Last chance to ‘Cher’ the love

PITTSBURGH – Although age-wise, she is not a “spring chicken,” Cher is the incomparable chick who is dazzling audiences this spring with her D2K Tour.

On April 4, Cher’s “Dressed to Kill” concert wowed more than 19,000 spectators in Pittsburgh’s Consol Energy Center (home of the Pittsburgh Penguins).

The concert began with Pat Benatar and guitarist husband Neil Giraldo celebrating 35 years together with a one hour of hark rock. Benatar has opened since the tour began in March, with Cyndi Lauper taking over the lead-in next week through Cher’s final concert on July 1.

Cher sang a dozen songs covering her hits over five decades in show business. Her voice sounded spot on, and her costuming was – as somewhat expected – simply stunning.

Cher sported a variety of long, different-colored wigs and headpieces, and her costumes – 11 of them – ranged from the beaded and spangled elaborate to a black sheer “biker look” body suit.

The pace never slackened during her near two-hour stint as her ensemble of dancers, back-up singers and acrobats entertained while Cher changed costumes in mostly rapid-fire order.

Visually, the massive set, consisting of a circular staircase, video screens, rising platforms, descending pillars and colorful chandeliers visually assaulted my senses more than any concert I’ve ever attended.

The opening number placed Cher on a 10-foot pillar as she sang “Woman’s World” while slowly descending to the stage. Each song was a mini-production number as she sang and joked with the audience. Apologizing for recent foot surgery, which kept her “from jumping around and dancing,” she immediately defied her doctor’s orders by scampering and prancing for a few minutes.

Spectacular sets ranged from “Burlesque” (“Welcome To Burlesque” and “Gypsies, Tramps and Thieves”) to an Indian camp (“Dark Lady” and “Half-Breed”). During “Walking In Memphis,” home movie clips were shown of Cher as a teenager, dressed up as Elvis strutting her stuff.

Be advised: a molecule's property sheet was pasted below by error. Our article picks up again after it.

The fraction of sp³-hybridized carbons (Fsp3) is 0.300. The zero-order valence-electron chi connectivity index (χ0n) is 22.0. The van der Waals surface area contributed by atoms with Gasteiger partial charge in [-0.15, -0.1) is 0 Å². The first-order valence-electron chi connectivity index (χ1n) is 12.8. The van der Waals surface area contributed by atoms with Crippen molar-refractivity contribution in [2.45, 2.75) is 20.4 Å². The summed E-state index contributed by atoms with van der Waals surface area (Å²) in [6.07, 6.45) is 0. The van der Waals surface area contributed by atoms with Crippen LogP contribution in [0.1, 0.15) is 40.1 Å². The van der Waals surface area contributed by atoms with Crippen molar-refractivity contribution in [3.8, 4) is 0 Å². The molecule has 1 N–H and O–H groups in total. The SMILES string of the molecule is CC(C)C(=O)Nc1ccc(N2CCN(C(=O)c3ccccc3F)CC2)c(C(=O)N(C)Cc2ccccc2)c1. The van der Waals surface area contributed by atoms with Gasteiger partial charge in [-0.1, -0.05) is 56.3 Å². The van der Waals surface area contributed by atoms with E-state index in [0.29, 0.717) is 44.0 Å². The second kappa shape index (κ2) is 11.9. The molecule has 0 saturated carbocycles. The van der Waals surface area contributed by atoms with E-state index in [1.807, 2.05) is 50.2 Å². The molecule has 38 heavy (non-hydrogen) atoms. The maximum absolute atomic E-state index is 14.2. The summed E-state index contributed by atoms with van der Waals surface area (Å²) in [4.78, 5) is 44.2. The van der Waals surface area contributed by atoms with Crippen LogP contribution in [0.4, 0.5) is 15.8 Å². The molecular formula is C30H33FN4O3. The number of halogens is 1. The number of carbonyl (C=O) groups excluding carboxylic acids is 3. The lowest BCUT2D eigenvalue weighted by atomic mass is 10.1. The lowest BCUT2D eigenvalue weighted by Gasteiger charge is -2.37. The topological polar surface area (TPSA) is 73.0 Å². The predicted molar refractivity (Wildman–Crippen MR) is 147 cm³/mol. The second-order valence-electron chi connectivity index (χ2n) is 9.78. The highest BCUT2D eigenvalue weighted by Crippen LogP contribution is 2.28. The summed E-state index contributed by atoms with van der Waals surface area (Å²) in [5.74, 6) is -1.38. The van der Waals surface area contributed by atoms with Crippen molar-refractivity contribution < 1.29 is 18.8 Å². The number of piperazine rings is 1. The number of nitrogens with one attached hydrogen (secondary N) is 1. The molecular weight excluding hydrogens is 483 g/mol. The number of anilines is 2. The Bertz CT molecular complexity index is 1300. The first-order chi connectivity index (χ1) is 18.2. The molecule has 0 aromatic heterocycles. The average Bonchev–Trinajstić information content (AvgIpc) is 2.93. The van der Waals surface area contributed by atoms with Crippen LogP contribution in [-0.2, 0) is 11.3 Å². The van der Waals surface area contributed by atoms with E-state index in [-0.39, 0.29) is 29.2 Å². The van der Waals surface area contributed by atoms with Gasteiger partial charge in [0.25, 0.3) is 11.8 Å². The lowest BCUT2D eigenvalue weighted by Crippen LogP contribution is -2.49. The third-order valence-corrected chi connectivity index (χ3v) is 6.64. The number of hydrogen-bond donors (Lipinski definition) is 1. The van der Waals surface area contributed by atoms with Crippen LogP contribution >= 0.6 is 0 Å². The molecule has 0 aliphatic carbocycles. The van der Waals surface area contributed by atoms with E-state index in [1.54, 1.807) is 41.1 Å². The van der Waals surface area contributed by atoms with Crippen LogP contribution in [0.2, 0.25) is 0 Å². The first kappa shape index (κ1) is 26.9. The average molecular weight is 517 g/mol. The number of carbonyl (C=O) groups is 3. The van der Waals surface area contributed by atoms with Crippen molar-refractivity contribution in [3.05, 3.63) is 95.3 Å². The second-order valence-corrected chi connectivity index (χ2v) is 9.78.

There also were sound clips from a dozen of her movies, plus her acceptance speech after winning the 1987 Best Actress Oscar for “Moonstruck.”

The night’s most poignant moment came as Cher showed several videos from TV’s “The Sonny and Cher Show” with all the goofy skits and getups, which ended with Cher singing live over a clip of Sonny and her singing “I Got You Babe.”

And then there was the encore. Cher was perched on an open throne and, as she sang “I Hope You Find It,” was slowly drawn by a cable almost 30 feet in the air hovering over the audience.

Squeals and hefty applause continued until she was turned and returned back onto the stage. That was visually amazing and all the more so since this cable is not rigged on a permanent set, but is set up and “torn down” after single-night shows only to be hooked up again in a different venue as soon as the next night.

This D2K tour is also billed as Cher’s final farewell tour. She told the audience, “This is my farewell, farewell tour. I don’t want to be held up here with a stick.” But as the audience moaned, she turned and gave a couple of big winks.

After all, Cher is 67 years old and shows amazing energy and stamina. But if this D2K Tour is her farewell, Cher will visit a few nearby cities if anyone is yearning to catch the sheer magnitude of her concert. Upcoming tour dates in the northeast include: April 23 at First Niagara Center in Buffalo, N.Y.; April 28 at the Wells Fargo Center in Philadelphia; May 9 at Barclay Center in Brooklyn, N.Y.; and May 10 at the Izod Center in East Rutherford, N.J.

Cher is still a uninhibited free spirit who brings renewed meaning to “Let Me Entertain You.” This she does in over-the-top grandiose fashion in her D2K and (maybe) farewell concert.